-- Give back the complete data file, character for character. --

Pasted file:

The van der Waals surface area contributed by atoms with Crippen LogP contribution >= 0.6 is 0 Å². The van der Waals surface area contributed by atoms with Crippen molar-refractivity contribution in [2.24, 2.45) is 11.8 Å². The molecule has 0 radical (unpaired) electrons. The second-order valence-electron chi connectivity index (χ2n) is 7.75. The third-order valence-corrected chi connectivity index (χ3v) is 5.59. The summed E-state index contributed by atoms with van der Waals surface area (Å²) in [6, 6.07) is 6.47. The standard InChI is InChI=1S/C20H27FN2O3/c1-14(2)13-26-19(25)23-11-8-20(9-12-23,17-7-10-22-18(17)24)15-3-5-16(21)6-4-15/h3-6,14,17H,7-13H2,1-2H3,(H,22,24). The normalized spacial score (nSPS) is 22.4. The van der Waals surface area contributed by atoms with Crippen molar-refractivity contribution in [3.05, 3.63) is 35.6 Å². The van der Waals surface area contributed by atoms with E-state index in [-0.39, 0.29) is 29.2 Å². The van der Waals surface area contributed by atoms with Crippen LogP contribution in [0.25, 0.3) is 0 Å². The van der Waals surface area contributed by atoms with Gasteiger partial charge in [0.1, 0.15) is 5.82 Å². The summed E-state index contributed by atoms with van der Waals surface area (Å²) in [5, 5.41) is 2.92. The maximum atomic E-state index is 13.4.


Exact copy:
The van der Waals surface area contributed by atoms with Crippen LogP contribution >= 0.6 is 0 Å². The van der Waals surface area contributed by atoms with Crippen molar-refractivity contribution in [2.24, 2.45) is 11.8 Å². The molecule has 0 radical (unpaired) electrons. The second-order valence-electron chi connectivity index (χ2n) is 7.75. The third-order valence-corrected chi connectivity index (χ3v) is 5.59. The summed E-state index contributed by atoms with van der Waals surface area (Å²) in [6, 6.07) is 6.47. The standard InChI is InChI=1S/C20H27FN2O3/c1-14(2)13-26-19(25)23-11-8-20(9-12-23,17-7-10-22-18(17)24)15-3-5-16(21)6-4-15/h3-6,14,17H,7-13H2,1-2H3,(H,22,24). The normalized spacial score (nSPS) is 22.4. The van der Waals surface area contributed by atoms with Crippen molar-refractivity contribution in [3.05, 3.63) is 35.6 Å². The van der Waals surface area contributed by atoms with E-state index in [-0.39, 0.29) is 29.2 Å². The van der Waals surface area contributed by atoms with Crippen LogP contribution in [0.25, 0.3) is 0 Å². The van der Waals surface area contributed by atoms with Gasteiger partial charge in [0.1, 0.15) is 5.82 Å². The summed E-state index contributed by atoms with van der Waals surface area (Å²) in [5, 5.41) is 2.92. The maximum atomic E-state index is 13.4.